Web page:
Telephone Interview Tips

The telephone interview is an opportunity for both you and the employer to appraise and learn more about each other.  First impressions are extremely important so you must project a positive image from the onset.

The interviewer has no intentions to unruffle you or trip you up with trick questions. He or she simply wishes to view you in person and to find out what benefits and qualities you can impart on the company. Obviously, they will also be seeking to satisfy themselves that your skills and experience match the job and person specification.

During the telephone interview you should have an objective view on how the company can benefit you; and you should have already done your research on the company when you first applied for the job.

The essential key to interviews is simply being yourself throughout the conversation and confidently so.  Remember compatibility works both ways; you are also there to establish how the role could benefit you and your career.


  • Research: Find out as much as possible about the Company and the Job Description. The best place to start is at the Company’s website, this will provide you with the background information required
    • Look at the size and structure of the Company
    • The products and services they provide
    • The market which they operate in.
  • Prepare questions which you may want to ask: A phone interview will help you to find out more about the role and the company which you have applied for. It is useful to take some notes during the telephone interview
  • Have your CV to hand: The interviewer will more than likely discuss your CV with you and ask questions about our experience, having your CV will ease you into the call
  • Listen: Listen carefully to questions or information the interviewer is telling you, therefore if they don’t bring up something that you would like to know you are able to answer the inevitable question ‘any other questions’
  • Make sure you are in a quiet place when they ring and remember to breathe and sound confident and happy.
  • Request a job/ person specification prior to the meeting
  • Find out the interviewers name prior to the phone call
  • Conduct yourself politely
  • Thank the interviewer at the end of the conversation on time to end the interview on a positive note.


  • Treat it differently from a face to face interview: Remember to sound professional and sell yourself, they cannot see but they will be listening carefully so your answers must be strong
  • Get distracted: Remain focused, the interview should be a two way conversation so speak clearly and be attentive
  • Mumble: Speak clearly and do not eat or be distracted during the interview
  • Interrupt: Always let the interviewer finish their sentence and allow for a brief gap before you respond (there is a different between a hap and an awkward silence). This gap will give you time to think through your answers and you will not speak over the person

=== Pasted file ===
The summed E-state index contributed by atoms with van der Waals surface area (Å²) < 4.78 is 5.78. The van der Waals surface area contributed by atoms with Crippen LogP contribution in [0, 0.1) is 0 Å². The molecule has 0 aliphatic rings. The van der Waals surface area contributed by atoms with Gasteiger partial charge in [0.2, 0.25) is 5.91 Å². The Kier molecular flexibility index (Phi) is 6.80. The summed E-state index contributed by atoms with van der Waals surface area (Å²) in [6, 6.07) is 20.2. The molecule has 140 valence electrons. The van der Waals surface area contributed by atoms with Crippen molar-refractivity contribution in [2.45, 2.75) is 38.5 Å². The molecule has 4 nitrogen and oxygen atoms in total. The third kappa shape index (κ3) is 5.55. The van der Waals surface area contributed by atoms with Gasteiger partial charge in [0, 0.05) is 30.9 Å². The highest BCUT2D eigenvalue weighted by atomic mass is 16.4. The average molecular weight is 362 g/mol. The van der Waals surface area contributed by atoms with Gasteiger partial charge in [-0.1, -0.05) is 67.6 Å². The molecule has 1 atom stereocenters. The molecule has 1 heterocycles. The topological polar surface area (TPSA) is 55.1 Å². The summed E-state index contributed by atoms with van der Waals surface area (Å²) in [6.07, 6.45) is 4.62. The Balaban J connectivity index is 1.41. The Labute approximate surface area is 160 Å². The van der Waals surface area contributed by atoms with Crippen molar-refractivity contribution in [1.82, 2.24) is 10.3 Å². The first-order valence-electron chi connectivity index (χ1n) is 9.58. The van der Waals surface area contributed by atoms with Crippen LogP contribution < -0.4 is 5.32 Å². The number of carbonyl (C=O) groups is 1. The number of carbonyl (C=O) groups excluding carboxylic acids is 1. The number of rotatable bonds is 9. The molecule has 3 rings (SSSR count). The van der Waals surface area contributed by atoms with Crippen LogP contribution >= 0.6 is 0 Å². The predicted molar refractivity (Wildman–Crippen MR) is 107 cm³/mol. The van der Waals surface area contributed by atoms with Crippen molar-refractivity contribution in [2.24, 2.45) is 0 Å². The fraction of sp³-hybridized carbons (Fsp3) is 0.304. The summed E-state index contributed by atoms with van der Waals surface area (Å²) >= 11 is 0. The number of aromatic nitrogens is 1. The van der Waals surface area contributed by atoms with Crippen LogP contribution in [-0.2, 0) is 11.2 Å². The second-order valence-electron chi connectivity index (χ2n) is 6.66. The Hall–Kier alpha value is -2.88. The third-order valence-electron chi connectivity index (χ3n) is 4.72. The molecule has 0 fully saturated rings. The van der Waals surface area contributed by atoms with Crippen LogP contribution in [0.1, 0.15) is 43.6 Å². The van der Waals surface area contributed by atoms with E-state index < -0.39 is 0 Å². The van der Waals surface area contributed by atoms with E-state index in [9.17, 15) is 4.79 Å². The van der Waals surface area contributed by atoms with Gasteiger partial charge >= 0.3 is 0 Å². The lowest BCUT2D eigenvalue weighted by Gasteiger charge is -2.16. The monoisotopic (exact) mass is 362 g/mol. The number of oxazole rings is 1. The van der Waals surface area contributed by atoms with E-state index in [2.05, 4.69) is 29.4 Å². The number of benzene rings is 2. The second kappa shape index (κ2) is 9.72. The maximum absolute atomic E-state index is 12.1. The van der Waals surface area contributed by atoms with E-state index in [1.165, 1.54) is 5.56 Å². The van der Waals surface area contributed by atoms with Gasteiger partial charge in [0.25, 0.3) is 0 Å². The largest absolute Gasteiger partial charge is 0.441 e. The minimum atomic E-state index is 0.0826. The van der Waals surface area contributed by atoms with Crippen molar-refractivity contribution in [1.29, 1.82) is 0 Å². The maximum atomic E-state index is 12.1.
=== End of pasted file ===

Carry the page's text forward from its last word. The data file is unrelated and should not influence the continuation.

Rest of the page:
• Sound bored – Show interest, do not yawn or sound dull. Be positive and avoid mumbling.

Questions to ask the Interviewer

These questions are presented only as interviewing guidelines.  They are meant to help prepare you for the interview.  Some of these questions may or may not be appropriate for your interviewing situation.

  1. Why is this position open?
  2. How often has it been filled in the past five years?
  3. What would you like done differently by the person who fills this position?
  4. What are some of the objectives you would like to see accomplished in this job?
  5. What would you like to see achieved in the next 3 months?
  6. What are some of the long term objectives you would like to see completed?
  7. What are some of the more difficult problems one would have to face in this position?
  8. How do you think these would be best handled?
  9. What type of support does this position receive in terms of people, finances etc?
  10. What freedom would I have in determining my own work objectives, deadlines and methods of measurement?
  11. What advancement opportunities are available for the person who is successful in this position, and within what time frame?
  12. What significant changes do you foresee in the near future?
  13. What accounts for success within the company?

Questions you may be asked

By practicing your responses to some of these questions, hopefully you will not be taken off guard if asked one of them.

  1. Tell me about yourself (try to hold your response to two minutes).
  2. What do you know about the company? You can use Google to research the Company, try to obtain 5 facts about the Company and what they do to help you.
  3. Why should we employ you?
  4. What do you look for in a job?
  5. How long would it take for you to make a meaningful contribution?
  6. How does this position fit into your overall career plan?
  7. Describe your management style?
  8. Why are you looking for a new career?
  9. How would your colleagues describe you?
  10. How would your boss describe you?
  11. How would you describe yourself?
  12. What are the five most significant accomplishments in your career so far?

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